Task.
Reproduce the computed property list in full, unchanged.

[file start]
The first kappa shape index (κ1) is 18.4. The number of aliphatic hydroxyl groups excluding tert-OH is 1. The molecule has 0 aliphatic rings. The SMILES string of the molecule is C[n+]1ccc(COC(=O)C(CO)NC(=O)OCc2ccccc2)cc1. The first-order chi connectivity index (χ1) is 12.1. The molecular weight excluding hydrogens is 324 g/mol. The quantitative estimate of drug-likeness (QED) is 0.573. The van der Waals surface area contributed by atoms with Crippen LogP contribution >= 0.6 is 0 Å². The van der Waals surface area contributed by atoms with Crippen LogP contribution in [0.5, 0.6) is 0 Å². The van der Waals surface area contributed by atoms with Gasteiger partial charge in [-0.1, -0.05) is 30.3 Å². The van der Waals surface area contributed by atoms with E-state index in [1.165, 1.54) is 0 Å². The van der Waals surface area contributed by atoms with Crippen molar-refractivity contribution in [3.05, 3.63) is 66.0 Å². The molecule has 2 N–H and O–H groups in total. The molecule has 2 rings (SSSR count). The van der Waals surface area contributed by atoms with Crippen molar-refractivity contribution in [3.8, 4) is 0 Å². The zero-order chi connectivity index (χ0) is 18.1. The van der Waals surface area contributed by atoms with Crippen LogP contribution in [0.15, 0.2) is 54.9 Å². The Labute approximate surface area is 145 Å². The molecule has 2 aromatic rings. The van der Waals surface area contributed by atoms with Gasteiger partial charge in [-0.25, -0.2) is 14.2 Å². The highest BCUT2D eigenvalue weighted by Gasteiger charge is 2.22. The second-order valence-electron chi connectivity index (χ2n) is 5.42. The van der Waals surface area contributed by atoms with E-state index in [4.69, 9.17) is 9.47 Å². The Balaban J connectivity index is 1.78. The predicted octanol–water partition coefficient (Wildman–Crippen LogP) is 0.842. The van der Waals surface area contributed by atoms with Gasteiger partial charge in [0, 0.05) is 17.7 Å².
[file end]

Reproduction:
The first kappa shape index (κ1) is 18.4. The number of aliphatic hydroxyl groups excluding tert-OH is 1. The molecule has 0 aliphatic rings. The SMILES string of the molecule is C[n+]1ccc(COC(=O)C(CO)NC(=O)OCc2ccccc2)cc1. The first-order chi connectivity index (χ1) is 12.1. The molecular weight excluding hydrogens is 324 g/mol. The quantitative estimate of drug-likeness (QED) is 0.573. The van der Waals surface area contributed by atoms with Crippen LogP contribution >= 0.6 is 0 Å². The van der Waals surface area contributed by atoms with Crippen LogP contribution in [0.5, 0.6) is 0 Å². The van der Waals surface area contributed by atoms with Gasteiger partial charge in [-0.1, -0.05) is 30.3 Å². The van der Waals surface area contributed by atoms with E-state index in [1.165, 1.54) is 0 Å². The van der Waals surface area contributed by atoms with Crippen molar-refractivity contribution in [3.05, 3.63) is 66.0 Å². The molecule has 2 N–H and O–H groups in total. The molecule has 2 rings (SSSR count). The van der Waals surface area contributed by atoms with Crippen molar-refractivity contribution in [3.8, 4) is 0 Å². The zero-order chi connectivity index (χ0) is 18.1. The van der Waals surface area contributed by atoms with Crippen LogP contribution in [0.15, 0.2) is 54.9 Å². The Labute approximate surface area is 145 Å². The molecule has 2 aromatic rings. The van der Waals surface area contributed by atoms with Gasteiger partial charge in [-0.25, -0.2) is 14.2 Å². The highest BCUT2D eigenvalue weighted by Gasteiger charge is 2.22. The second-order valence-electron chi connectivity index (χ2n) is 5.42. The van der Waals surface area contributed by atoms with E-state index in [4.69, 9.17) is 9.47 Å². The Balaban J connectivity index is 1.78. The predicted octanol–water partition coefficient (Wildman–Crippen LogP) is 0.842. The van der Waals surface area contributed by atoms with Gasteiger partial charge in [0, 0.05) is 17.7 Å².